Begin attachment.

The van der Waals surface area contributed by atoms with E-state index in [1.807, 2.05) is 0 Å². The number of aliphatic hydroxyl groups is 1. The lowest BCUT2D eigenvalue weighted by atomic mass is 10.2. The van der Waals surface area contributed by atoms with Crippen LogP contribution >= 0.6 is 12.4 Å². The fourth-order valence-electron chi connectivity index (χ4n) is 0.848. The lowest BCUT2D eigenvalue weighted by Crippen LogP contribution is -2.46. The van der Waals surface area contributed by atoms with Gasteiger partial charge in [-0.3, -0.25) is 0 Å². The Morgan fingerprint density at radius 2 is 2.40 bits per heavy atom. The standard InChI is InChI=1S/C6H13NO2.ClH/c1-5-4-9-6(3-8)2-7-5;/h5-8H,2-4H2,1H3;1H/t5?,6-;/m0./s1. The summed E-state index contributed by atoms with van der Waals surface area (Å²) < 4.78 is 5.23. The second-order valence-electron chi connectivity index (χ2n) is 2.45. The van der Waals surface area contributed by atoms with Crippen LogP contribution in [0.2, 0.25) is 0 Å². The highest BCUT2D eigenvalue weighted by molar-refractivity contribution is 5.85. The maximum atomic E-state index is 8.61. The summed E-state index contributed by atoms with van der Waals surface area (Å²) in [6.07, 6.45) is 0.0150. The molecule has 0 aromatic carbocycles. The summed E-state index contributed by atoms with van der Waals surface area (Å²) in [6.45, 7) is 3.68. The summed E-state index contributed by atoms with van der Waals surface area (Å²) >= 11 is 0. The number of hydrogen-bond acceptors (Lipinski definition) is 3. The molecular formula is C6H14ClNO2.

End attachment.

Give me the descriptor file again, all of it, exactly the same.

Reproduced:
The van der Waals surface area contributed by atoms with E-state index in [1.807, 2.05) is 0 Å². The number of aliphatic hydroxyl groups is 1. The lowest BCUT2D eigenvalue weighted by atomic mass is 10.2. The van der Waals surface area contributed by atoms with Crippen LogP contribution >= 0.6 is 12.4 Å². The fourth-order valence-electron chi connectivity index (χ4n) is 0.848. The lowest BCUT2D eigenvalue weighted by Crippen LogP contribution is -2.46. The van der Waals surface area contributed by atoms with Gasteiger partial charge in [-0.3, -0.25) is 0 Å². The Morgan fingerprint density at radius 2 is 2.40 bits per heavy atom. The standard InChI is InChI=1S/C6H13NO2.ClH/c1-5-4-9-6(3-8)2-7-5;/h5-8H,2-4H2,1H3;1H/t5?,6-;/m0./s1. The summed E-state index contributed by atoms with van der Waals surface area (Å²) < 4.78 is 5.23. The second-order valence-electron chi connectivity index (χ2n) is 2.45. The van der Waals surface area contributed by atoms with Crippen LogP contribution in [0.2, 0.25) is 0 Å². The highest BCUT2D eigenvalue weighted by molar-refractivity contribution is 5.85. The maximum atomic E-state index is 8.61. The summed E-state index contributed by atoms with van der Waals surface area (Å²) in [6.07, 6.45) is 0.0150. The molecule has 0 aromatic carbocycles. The summed E-state index contributed by atoms with van der Waals surface area (Å²) in [6.45, 7) is 3.68. The summed E-state index contributed by atoms with van der Waals surface area (Å²) >= 11 is 0. The number of hydrogen-bond acceptors (Lipinski definition) is 3. The molecular formula is C6H14ClNO2.